“Banish the January Blues: Strategies for Seasonal Depression”

“Banish the January Blues: Strategies for Seasonal Depression”

The most wonderful time of the year is behind us, but for many people, the most miserable time of the year is in full bloom. At least 10 million Americans suffer from Seasonal Affective Disorder (known as SAD), which could have an impact on physical health. Life coach Diane Case has discovered a simple strategy to banish the blues:

“Journaling is a door to your inner thoughts, helping you make steps towards your ideal life,” says Case, author of Write for Recovery. “Using creative writing, I’ve developed simple exercises that explore the depths of your emotions, cultivate mindfulness, and define your most passionate goals.”

It is my pleasure to have author, Diane Case, as a guest writer on this Momma’s Bacon Post to have her provide some strategies and techniques for using writing to help with depression during the winter.  I’ve included information on the author and provided information about her new book, Write for Recovery: Exercises for Heart, Mind and Spirit (Paperback), which is now available for pre-sale on Amazon.  Be well, my readers!

Thank you, Diane, for taking time out of your busy schedules to provide from some strategies and techniques for using writing to help with those who suffer from SAD.

Q: What are some practical techniques to help transform winter blues into a positive attitude?


1.     Carry a notebook and note all the positive things people say about you or do for you – and even more importantly, the ways you uplift others.

2.     Write down the negative messages you tell your self.  Then counter each less-than-helpful statement with the words of encouragement and love you might hear from an ideal parent or mentor.

3.     Stuck inside?  Suffering from SAD?  It’s a terrific time to take a written inventory of the atmosphere in which you live. Begin by simply describing the room around you, noticing things you generally overlook. After you have written the physical description, explore the feeling this environment instills: what is its weight, its color and density? Does your home or workplace inspire or depress you?  Does it create space and encourage growth and expansion, or is it constricting?  Does your living space make you happy to be home?

4.     Describe what would you like your environment to feel, your ideal atmosphere. Then list things you might do to make your space more peaceful, inspiring and comfortable.  Write down at least three small positive changes that you can make. It is inexpensive, for example, to create nice lighting, perhaps even a colored light bulb, or a small mood lamp for before bedtime.  It is easy to add the smell of fragrant candles or an essential oil diffuser.  Or hang art on your walls that will instill calm in your bedroom, inspire you in your office and uplift you in the kitchen. The music you listen to also greatly affects the atmosphere of your home.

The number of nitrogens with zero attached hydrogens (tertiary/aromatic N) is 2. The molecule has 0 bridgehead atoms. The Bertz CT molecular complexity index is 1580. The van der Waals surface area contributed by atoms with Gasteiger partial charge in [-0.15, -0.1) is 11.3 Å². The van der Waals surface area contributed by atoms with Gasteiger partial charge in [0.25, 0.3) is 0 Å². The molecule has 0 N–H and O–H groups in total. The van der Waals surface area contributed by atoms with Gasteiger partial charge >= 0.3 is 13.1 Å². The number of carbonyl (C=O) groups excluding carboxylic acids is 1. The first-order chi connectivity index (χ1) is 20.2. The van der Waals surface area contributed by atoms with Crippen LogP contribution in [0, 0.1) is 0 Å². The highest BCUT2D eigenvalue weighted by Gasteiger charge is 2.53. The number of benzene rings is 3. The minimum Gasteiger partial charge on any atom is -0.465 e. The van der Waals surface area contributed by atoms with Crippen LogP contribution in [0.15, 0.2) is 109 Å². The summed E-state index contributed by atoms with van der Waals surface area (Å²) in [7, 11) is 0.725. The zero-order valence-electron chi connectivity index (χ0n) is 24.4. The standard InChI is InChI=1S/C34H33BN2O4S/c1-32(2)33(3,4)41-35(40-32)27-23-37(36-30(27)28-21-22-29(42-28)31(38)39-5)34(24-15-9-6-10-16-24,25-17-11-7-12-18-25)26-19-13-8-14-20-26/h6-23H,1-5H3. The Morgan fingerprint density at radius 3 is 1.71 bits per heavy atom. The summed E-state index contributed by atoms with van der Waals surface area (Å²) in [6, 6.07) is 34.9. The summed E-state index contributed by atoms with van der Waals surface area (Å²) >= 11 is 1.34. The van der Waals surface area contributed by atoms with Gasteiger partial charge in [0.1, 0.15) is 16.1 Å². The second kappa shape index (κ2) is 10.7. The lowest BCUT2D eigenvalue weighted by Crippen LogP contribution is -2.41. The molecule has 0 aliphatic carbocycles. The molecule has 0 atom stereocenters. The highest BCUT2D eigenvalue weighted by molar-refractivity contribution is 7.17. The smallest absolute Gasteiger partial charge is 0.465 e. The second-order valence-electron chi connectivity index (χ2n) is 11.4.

Q: What are some key tips and strategies that will cultivate mindfulness during this difficult time of year?


1.      Choose a moment in your day – it can be as small as when a clerk smiled at you or you noticed a child’s laughter or a lovely flower. Now savor that moment in writing. Use all your senses as you describe the experience and how it felt in detail.  Practicing this daily will help you to become mindful of the tiny delightful moments in even the most challenging days!

2.      Journal in the third person. Tell about your day using the pronouns “he” or “she” or “they.”  I suggest continuing this challenge for a few days – writing as if you were watching yourself think, feel, do. Observing yourself objectively is a form of mindfulness and this exercise will help you to be more aware of your thoughts, actions, and emotions throughout the day.

3.      Another happiness-builder is to write a daily gratitude list.  The act of acknowledging our blessings has been shown to increase both serotonin and dopamine, the feel-good neurotransmitters in our brains. Focusing on the positive is a mindfulness habit one can develop.

About the Author:  Veteran actress Diane Sherry Case (whose favorite role was Lana Lang in Superman, The Movie) is now a writer and filmmaker living in Santa Monica, California. Her short stories have been widely published and her first novel Elephant Milk won a best novel award in the Next Generation Indie Book Awards and has been adapted for screen. As an alumni of the American Film Institute’s Directors Workshop for Women, she wrote and directed two short films, Spa-tel and Valentine’s Day, and more recently the 2016 television series House Poor. She also teaches a therapeutic writing program that she developed. Case has overcome a lifetime of loss and trauma, and has used writing as a form of psychotherapy throughout her harrowing experiences. Her book on the subject, Write For Recovery: Exercises for Heart, Mind and Spirit, will be published in January 2018.

Looking for inspiration? Would a more positive perspective on your life be beneficial? Would you like to rediscover empowering memories and clarify your dreams? And how about saying goodbye to writer’s block and generating new material for your memoir or fiction? Write For Recovery is derived from the field of creative writing and uses the same type of exercises that are taught to inspire fiction writers, but redesigned in order to be geared toward healing.

Write for Recovery: Exercises for Heart, Mind and Spirit (Paperback)


List Price: $ 12.95 (Available for preorder on Amazon.com)


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